The BCCI has put up a stout defence in favour of continuity of its office-bearers because of their exceptional skills in governing and marketing cricket in the last decade and more. It has also made public its antipathy to the three-year cooling-off period recommended by the Supreme Court-appointed Reforms Committee, chaired by Justice (Retd.) R. M. Lodha. This particular tenure clause blocks a potential candidate from being an office-bearer for two- to three-year terms in the proposed Apex Council (replacing the Working Committee).

For example, under the proposed rules, N. Srinivasan would have been disqualified (the word used by the Lodha Committee in its Reforms Report) from making a bid for the Secretary’s post after completing a three-year term as treasurer (2005-08) and thereafter for the president's post after he completed a three-year term as secretary (2008-11). (The Tamil Nadu Cricket Association president had a continuous run of nine years.) On Sunday the newly-elected BCCI president, Anurag Thakur, actually named N. Srinivasan as one of the finest cricket administrators along with Shashank Manohar and Jagmohan Dalmiya.

ALSO READ: >Anurag Thakur takes over as BCCI President

Thakur himself has had a good run so far as a top-end BCCI office-bearer; he was joint secretary from 2011 to 2014 and under the amended bylaws that provided for a three-year straight term for all office-bearers (from October 2014), he was elected secretary in the delayed Annual General Meeting (AGM) in Chennai in March 2015. These are not the only two recent instances; Madhya Pradesh’s Sanjay Jagdale was joint secretary from 2008 to 2011 and secretary from 2011 to 2013.

Clearly, Thakur’s decision to bring an abrupt end to his innings as secretary of the BCCI can be linked to the Reforms Committee recommendation for a three-year cooling-off period which thereby would have kept him out of the Apex Council (proposed) in the event of it coming into existence at the next BCCI AGM.

ALSO READ: >Gangulg backs Thakur

Another reason pointed out is that Thakur’s appointment to the Council of Ministers by the BJP Government at the Centre would have straightaway prevented him from occupying a BCCI office-bearer's post because the Reforms Committee has also recommended that a government minister or servant cannot be part of the Apex Council.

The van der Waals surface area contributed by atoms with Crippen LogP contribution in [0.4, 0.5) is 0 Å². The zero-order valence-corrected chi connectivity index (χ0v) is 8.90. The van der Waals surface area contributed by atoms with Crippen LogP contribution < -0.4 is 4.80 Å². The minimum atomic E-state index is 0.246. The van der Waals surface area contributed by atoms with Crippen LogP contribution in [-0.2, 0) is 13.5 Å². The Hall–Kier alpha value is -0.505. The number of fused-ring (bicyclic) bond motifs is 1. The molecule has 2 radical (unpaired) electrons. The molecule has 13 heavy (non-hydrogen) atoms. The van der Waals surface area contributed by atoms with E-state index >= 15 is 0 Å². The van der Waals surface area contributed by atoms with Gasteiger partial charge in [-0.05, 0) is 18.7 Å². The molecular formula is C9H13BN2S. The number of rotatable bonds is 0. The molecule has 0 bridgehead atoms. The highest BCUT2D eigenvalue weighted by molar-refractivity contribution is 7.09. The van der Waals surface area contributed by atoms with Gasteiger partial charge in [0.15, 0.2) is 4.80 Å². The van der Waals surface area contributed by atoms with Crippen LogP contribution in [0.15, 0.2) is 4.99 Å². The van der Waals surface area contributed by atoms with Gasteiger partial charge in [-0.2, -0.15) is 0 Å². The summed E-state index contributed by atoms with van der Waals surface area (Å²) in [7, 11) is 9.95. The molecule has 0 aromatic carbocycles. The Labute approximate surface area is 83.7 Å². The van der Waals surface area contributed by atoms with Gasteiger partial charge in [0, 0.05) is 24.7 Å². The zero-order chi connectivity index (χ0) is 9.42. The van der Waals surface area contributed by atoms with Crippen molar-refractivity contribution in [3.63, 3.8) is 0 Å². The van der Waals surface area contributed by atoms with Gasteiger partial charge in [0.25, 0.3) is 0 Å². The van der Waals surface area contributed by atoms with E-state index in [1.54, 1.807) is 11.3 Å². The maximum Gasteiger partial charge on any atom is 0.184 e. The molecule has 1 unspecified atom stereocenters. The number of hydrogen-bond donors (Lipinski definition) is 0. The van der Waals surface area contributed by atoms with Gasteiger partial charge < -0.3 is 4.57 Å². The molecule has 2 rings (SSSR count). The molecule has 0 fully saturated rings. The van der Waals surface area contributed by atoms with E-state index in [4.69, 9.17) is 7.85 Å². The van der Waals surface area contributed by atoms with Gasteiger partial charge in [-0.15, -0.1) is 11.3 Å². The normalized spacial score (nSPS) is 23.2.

The Reforms Committee says:

'Many individuals occupy various posts in the BCCI for multiple terms and on multiple occasions, without any ceiling limit. There has even been an instance of a former President later becoming the Treasurer. In order to ensure that the posts are not treated as permanent positions of power, each term should be for three years. The total period for which a person can be a member of the Apex Council shall be nine years regardless of the capacity in which such position was or is occupied. However, in order to ensure that there is an appropriate cooling-off period, no person shall be a member of the Apex Council for two consecutive terms. Any elected Councillor shall stand automatically disqualified after nine years as an office-bearer, and shall also be disqualified from contesting or holding the post if he has completed the age of 70 years, is charged under the penal law, is declared to be of unsound mind, is a Minister or government servant or holds any post of another sports body in the country. Any nominated Councillor however, would not have more than one term in office. The endeavour in this regard is to filter those who are able and enthusiastic to govern the game that is the national passion.'

While articulating the reasons for his decision to quit as BCCI president, Manohar said that he doesn’t have any issue with a nine-year term of office for office-bearers, but he doesn’t agree with the three-year cooling-off period.

"You cannot have a cooling-off period because there will not be continuity in the system. You will have five different sets of office-bearers (president, vice-president, secretary, jt. secretary and treasurer) after every three years. Suppose a person is doing very well and the board wants to continue with him, you cannot because of the cooling-off period of three years. For a nine-year term you have to come to the board for 15 years.

"Then the proposal also says that if you are an office-bearer you cannot hold any position in your State association. It’s like saying if you are a minister, then you have to resign as a member of the parliament. There is no favouritism or conflict, because you are in the BCCI because of your position in the State association. If these are sorted out, then there will not be issues," said Manohar.

The BCCI members also feel that the cooling-off period will also shut the doors on Indian administrators in the future — they won't be able to vie for the top position in the International Cricket Council (ICC) because an office-bearer will disappear from the scene for three years.

At the press conference on Sunday, Thakur refused to comment on the cooling-off period issue. "The matter is sub-judice. Shashank Manohar is a very senior administrator and has a clean track record; he has delivered for the Vidarbha Cricket Association and the BCCI. I am grateful that he has expressed his views. All I want to say is that we have been 100 per cent transparent for many, many years. If there had been shortcomings we have tried to solve it."

The BCCI has explained its position to the Supreme Court by way of an affidavit replying to the Reforms Committee’s recommendations. Its lawyer K. K.Venugopal has been at most hearings. The BCCI has asked for another two hours to put its views when the bench of Chief Justice of India Tirath Singh Thakur and Fakkir Mohamed Ibrahim Kalifulla will hear the case on June 30, and it will once again argue why it will be difficult to implement five or six recommendations, including the cooling-off period.